Arts and music even benefits younger children. A study was done with Goodlow Elementary Magnet School, Whittier Elementary and Boone Elementary, three elementary schools in Chicago with high ethnic diversity. The study found that 4th graders who started an arts education program had an 11.5% point gain on standardized test scores by the time they started 6th grade just two years later. Just two years. Imagine what the gain would be if these students continued in music for the rest of their
Over the past 20 years, numerous scientific studies found a strong positive relation between playing music, intellectual capacity, personal growth and social interaction with others. Researchers maintained that music can also help children in acquiring literacy, consequently improving their academic achievement. We now know that music impacts different areas of child development; including intellectual, social and emotional, motor, language, and literacy skills (Barrett & Bond, 2014).
Music education has consistently been at the bottom of the educational priority ladder. With minimal prospects and intense competition for a successful career, music classes have been eclipsed in student interest and funding by courses related to the more lucrative STEM careers. Although music education creates a hefty burden for the school board, the numerous personal benefits warrant music opportunities for all students.
Although music programs have had less funding year after year, nearly 40% of high school students remain enrolled in music classes. Music classes like band, chorus, orchestra, and music theory provide social, emotional, and physical outlets for these students. All students should be able to have this type of outlet. Music should be a mandatory class for all students beginning in elementary school not only because of its therapeutic benefits, but also for its sociological and creative benefits as well. Music proves to be a good teaching method for teachers in high school and middle school but especially in elementary school. Students enrolled in music education classes are generally more academically inclined than those who are not. Students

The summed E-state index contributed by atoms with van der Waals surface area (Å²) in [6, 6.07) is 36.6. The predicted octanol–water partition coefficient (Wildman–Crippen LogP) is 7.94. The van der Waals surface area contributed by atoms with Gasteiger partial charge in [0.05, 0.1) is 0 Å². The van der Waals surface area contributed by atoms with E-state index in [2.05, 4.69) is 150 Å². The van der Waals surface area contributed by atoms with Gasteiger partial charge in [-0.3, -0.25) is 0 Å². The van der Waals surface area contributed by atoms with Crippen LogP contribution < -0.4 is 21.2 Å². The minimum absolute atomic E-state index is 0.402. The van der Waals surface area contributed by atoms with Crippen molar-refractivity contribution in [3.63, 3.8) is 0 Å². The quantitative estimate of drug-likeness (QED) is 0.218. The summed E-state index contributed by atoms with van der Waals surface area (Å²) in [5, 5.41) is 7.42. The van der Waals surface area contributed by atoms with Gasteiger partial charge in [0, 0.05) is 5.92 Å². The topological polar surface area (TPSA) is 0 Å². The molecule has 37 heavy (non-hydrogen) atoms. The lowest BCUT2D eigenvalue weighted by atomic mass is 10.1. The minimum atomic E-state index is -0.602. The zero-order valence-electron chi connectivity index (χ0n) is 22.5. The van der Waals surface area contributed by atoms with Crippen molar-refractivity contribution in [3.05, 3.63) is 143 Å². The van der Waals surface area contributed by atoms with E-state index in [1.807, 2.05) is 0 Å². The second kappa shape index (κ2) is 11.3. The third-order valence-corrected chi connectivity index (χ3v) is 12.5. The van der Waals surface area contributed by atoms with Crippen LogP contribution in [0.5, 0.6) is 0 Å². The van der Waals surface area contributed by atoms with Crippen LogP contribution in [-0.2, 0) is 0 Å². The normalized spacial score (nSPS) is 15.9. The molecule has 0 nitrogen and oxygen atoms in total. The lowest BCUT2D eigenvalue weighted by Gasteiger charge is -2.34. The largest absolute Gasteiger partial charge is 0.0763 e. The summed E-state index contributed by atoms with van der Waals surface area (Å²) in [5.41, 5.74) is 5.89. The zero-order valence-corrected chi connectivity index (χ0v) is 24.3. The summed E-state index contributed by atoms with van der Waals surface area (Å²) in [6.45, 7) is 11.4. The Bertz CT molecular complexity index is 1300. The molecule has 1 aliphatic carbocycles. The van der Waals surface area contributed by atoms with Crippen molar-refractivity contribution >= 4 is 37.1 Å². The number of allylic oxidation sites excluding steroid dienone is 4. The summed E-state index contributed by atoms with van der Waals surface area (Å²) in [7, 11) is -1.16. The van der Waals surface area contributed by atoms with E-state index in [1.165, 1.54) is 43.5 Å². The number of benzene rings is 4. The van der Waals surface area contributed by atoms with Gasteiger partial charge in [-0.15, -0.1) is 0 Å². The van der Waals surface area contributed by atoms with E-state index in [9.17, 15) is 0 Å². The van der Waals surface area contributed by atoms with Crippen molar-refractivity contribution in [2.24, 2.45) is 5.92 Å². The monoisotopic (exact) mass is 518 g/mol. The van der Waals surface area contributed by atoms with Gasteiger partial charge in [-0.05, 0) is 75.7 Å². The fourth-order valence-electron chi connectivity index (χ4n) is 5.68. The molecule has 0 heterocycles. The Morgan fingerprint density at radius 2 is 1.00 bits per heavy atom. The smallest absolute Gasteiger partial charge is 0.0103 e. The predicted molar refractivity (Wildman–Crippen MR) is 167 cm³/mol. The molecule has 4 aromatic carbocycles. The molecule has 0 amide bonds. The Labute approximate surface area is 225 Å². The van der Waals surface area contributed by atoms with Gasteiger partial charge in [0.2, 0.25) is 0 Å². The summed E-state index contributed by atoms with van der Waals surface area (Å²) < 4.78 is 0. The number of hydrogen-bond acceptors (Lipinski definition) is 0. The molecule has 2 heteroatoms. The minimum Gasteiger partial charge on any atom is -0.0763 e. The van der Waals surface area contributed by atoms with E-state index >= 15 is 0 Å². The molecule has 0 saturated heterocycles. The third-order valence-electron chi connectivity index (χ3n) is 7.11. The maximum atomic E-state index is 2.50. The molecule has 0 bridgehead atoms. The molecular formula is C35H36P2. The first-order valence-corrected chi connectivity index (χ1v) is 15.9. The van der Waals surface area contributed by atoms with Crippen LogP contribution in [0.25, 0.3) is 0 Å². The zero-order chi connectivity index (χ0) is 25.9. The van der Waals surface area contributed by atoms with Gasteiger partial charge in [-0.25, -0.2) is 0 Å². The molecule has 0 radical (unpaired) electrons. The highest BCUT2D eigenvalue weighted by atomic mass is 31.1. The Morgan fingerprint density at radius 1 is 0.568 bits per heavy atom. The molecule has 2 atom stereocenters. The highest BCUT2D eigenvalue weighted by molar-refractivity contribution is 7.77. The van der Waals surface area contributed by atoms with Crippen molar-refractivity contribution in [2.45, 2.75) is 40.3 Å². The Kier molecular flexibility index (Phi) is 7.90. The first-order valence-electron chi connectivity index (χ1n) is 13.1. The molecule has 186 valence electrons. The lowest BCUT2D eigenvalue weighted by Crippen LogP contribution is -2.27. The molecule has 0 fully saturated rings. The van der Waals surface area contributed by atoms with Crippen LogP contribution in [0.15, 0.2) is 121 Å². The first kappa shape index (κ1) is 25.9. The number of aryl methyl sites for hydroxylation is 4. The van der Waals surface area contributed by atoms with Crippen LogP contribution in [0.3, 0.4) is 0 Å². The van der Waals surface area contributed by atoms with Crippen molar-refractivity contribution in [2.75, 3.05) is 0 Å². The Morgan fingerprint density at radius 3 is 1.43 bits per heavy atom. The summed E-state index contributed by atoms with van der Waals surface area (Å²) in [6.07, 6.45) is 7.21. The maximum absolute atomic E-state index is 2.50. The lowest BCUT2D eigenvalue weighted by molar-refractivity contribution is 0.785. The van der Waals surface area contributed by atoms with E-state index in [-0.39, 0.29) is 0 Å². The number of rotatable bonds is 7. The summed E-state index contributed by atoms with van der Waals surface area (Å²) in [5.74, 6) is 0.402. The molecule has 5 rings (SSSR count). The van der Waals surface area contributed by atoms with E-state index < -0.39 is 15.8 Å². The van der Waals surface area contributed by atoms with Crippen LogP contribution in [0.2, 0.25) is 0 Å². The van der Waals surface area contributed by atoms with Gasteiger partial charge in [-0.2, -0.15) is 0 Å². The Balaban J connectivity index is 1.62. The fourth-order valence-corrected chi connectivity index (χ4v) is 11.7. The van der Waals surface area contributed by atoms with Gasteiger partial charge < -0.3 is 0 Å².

Many people believe that the arts, specifically music programs, hold no beneficial value to students other than for an extracurricular activity. Others believe that having these programs within our schools, only takes away from instructional time. However, research has shown that music education, and exposure to music in general, provides great benefits and values to the adolescents that are involved in said programs (“Music Matters”). Participation in music programs promotes the advancement of academic scores and sets students on the path to success later in life. Furthermore, these programs, be it instrumental or vocal, provide an outlet for adolescents to express themselves and have truly lasting implications on their global development. Notwithstanding all of the pleasure and self-confidence gained through participation in music programs, music education may provide important benefits towards students’ academics by improving their concentration levels and cultivating higher order thinking skills that may increase academic achievement.
Music. It’s different to everyone, even if everyone happened to be listening to the same thing. There are health and emotional benefits that come with playing an instrument. It’s so important that every student gets a musical education because knowing an instrument is comparable to you exercising a muscle; music is exercising the brain! The auditory cortex is working hard to process the sound, while the nucleus accumbers, amygdala, and cerebellum are working hard to make you feel. Oh, and you know when you know your favorite part of the song is coming up? Well, that’s when your prefrontal cortex is being activated and is getting anxious (“This is Your Brain on Music” by Knowing Neurons). Being involved in music helps students do better in other subjects. Our brain works harder when we play music, and it increases IQ and improves spatial-temporal skills, which is when students can see elements that should go together, which improves math skills (PBS Parents, “The Benefits of Music Education”). Music affects everyone, reading this might help you realize the beauty of music, learn how it affected me meticulously, and other things about music education.